- I’ve driven many electric cars, and every vehicle Tesla sells. I’ve endured some mishaps and adventures when it comes to charging.
- Tesla has an extensive network of Superchargers, but if you don’t trust the vehicle to guide you to them and calibrate charging times, you can still get into trouble.
- This requires an adjustment, if you’re used to travelling in gas-powered cars and refuelling at plentiful gas stations.
I’ve driven a lot of electric cars, and for a few years I always tried to test one during my summer sojourns to my kids’ sleepaway camp.
I’ve had to change that pattern of late because I typically need a big SUV or pickup truck to transport up to four kids, two adults, and their gear. But for a couple of years, the roughly 240-mile round trip was a perfect EV test.
Of course when driving electric one must be mindful of how much juice is in the battery and where the nearest charging options might be. This continues to be a work in progress. Even Tesla, with its widespread Supercharger network, can’t cover every single eventuality.
As I learned the hard way years ago, when I drove to camp in a Model S P90D with Ludicrous Mode – then the baddest, fastest, coolest Tesla in all the land. (At least until the P100D arrived in early 2017.)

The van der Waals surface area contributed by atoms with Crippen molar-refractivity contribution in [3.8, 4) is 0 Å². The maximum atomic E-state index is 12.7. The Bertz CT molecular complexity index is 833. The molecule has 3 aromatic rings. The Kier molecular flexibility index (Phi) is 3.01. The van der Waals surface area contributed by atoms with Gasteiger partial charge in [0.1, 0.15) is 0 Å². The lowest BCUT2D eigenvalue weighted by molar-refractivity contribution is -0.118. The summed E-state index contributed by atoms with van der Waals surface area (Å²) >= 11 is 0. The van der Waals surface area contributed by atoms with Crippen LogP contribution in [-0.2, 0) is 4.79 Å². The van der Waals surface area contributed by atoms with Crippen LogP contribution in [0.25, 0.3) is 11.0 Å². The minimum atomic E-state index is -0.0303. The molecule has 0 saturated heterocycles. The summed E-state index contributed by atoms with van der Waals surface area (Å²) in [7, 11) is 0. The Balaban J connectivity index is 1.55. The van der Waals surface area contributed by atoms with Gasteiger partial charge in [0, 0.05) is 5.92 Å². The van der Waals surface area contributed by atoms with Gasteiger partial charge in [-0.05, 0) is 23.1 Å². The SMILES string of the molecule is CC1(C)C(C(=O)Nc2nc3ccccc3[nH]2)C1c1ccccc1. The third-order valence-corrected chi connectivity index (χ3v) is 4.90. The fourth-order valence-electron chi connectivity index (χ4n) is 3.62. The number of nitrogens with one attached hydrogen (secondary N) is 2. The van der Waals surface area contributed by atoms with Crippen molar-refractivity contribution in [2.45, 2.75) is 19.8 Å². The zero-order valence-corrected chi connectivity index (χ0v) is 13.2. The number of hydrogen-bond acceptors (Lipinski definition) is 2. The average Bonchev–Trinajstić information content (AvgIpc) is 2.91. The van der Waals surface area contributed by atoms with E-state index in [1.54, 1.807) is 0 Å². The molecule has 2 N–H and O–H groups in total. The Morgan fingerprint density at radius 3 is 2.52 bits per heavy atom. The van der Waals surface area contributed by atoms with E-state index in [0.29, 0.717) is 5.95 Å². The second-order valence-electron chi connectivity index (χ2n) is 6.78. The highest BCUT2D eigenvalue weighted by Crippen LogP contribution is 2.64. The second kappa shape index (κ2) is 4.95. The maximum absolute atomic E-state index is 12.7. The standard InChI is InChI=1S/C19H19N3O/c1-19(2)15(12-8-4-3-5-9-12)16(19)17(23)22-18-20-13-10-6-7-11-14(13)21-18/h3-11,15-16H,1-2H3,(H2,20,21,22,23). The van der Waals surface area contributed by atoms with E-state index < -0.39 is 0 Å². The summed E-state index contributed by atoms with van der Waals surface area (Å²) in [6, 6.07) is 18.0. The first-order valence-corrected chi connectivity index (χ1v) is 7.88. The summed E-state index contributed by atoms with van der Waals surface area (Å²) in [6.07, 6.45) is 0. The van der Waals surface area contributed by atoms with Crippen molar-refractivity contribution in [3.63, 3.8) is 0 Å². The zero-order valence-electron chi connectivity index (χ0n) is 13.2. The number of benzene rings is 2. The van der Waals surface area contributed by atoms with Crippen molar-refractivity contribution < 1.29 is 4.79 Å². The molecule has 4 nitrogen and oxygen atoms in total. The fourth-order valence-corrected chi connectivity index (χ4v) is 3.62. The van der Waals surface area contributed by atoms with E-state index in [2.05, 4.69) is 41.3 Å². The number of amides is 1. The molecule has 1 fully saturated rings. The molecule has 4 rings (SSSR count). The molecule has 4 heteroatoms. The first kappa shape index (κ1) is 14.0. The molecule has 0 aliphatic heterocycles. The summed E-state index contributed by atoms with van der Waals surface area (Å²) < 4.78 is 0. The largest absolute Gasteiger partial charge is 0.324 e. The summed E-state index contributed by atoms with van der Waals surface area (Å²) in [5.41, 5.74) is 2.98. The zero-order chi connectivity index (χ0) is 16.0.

The idea was to see if this four-door luxury “family car” with supercar-beating acceleration – zero to 60 in 2.8 seconds, claimed – could handle a journey of decent length, with maxed-out passengers and cargo. Quite a test, eh? And with a few scheduled stops to dine, take in the sights, and recharge the battery.
Our adventure began on a pleasant Sunday in July, and all initially went according to plan. Until it didn’t.
Read on to learn all about our most excellent misadventure with the world’s most famous electric car. And what I learned from it!
The pearl-white Tesla, equipped with everything, landed in the driveway of our suburban New Jersey test car HQ.
My Prius was intimidated.
Our Tesla was the Model S sedan …
… in P90D trim. The “P” for “performance,” the “90” for the 90 kWh battery pack, and the “D” for a dual-motor, all-wheel-drive setup.
Just in case you needed a reminder: All-electric equals no tailpipe emissions.
The P90D is loaded with sexy extras, like this carbon-fibre spoiler …
… and door handles that retract flush, but present themselves to you when you get close by.
But enough about the fancy stuff. Can this ride handle a lot of gear? Well, here’s what the rear hatch swallowed up …
… meeting my son James’ approval.
And here’s what we got into the “frunk,” a front trunk that’s there because the Model S doesn’t have a conventional engine.
James also dug the frunk!
In 2015, the BMW i3 got us to our destination, but it did so at a lower sticker price, about $US50,000 less than the Model S P90D, and with less cargo space. We only had one camper’s gear to deal with for that trip.
We were all smiles as we saddled up in 2016.
The trio in the back was joyful.
My lovely wife was psyched.
I even pulled out my lucky hat.
It would shield me from the rays pouring in through that humongous sunroof.
Oh yeah, lucky hat!
We’d rely on Tesla’s massive center touchscreen for all our infotainment and navigation needs.
The trip would cover 117 miles, one way.